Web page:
Published in The History of Parliament: the House of Commons 1820-1832, ed. D.R. Fisher, 2009
Available from Cambridge University Press

Background Information

Right of Election:

in the freemen and freeholders

Estimated number qualified to vote:

rising from nearly 4,000 to about 5,000

Number of voters:

4,051 in 1826


40,415 (1821); 50,216 (1831)


6 Mar. 1820JOSEPH BIRCH1891
 Thomas Assheton Smith II1858
 Lancelot Rolleston1858
20 June 1826JOSEPH BIRCH2234
 John Smith Wright1894
 George Hopkinson1
30 July 1830THOMAS DENMAN1206
 Thomas Bailey226
29 Nov. 1830DENMAN re-elected after appointment to office 
29 Apr. 1831(SIR) THOMAS DENMAN 

Main Article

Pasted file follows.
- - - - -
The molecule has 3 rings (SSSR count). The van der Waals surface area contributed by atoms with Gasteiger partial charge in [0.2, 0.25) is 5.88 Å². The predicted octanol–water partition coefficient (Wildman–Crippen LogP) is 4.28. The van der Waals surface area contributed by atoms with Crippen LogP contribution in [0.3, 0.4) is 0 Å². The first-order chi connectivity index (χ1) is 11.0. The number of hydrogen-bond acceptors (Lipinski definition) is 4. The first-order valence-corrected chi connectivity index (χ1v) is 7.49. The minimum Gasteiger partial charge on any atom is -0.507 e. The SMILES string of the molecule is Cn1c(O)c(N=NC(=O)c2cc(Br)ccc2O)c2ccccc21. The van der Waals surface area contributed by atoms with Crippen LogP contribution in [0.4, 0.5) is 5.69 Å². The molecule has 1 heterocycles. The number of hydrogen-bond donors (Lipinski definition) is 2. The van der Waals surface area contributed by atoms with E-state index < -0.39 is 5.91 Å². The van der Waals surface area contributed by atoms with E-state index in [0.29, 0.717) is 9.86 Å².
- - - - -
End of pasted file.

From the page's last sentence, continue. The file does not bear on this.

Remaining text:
Nottingham, the county town, was a notable centre of the expanding hosiery industry, especially in silk, cotton, bobbin-net and lace manufacturing, and benefited from several municipal improvements in the early nineteenth century.1 However, its growing population of framework knitters (stockingers), a large proportion of the electorate, and other craftsmen were subjected to bouts of cyclical unemployment and commercial distress, which periodically spilt over into strikes.2 Economic factors partly accounted for the town’s long-standing reputation for turbulence, with riots, bribery, intimidation and other excesses being the usual accompaniments of the almost invariably contested elections, but there was also a deeply embedded radical tradition among the inhabitants, who occasionally displayed glimmers of a genuine working class consciousness.3 Nevertheless, it was the bourgeois mercantile oligarchy, almost entirely Dissenting in religion and Whig in politics, which ruled the town through its domination of the corporation. This was composed of a mayor, six other aldermen and 24 common councilmen, 18 of whom (the seniors) were chosen from among the aldermen, while the remaining six (the juniors) were elected from the over 3,000 burgesses (or freemen), many of them non-residents. The mayor and aldermen had to be members of the ‘clothing’, a livery composed of former chamberlains and sheriffs (the two annually appointed sheriffs served as returning officers), so the corporation was ‘practically speaking a close and self-constituted body’, which proved inept in its financial management and incapable of dealing with the social demands of an industrializing community.4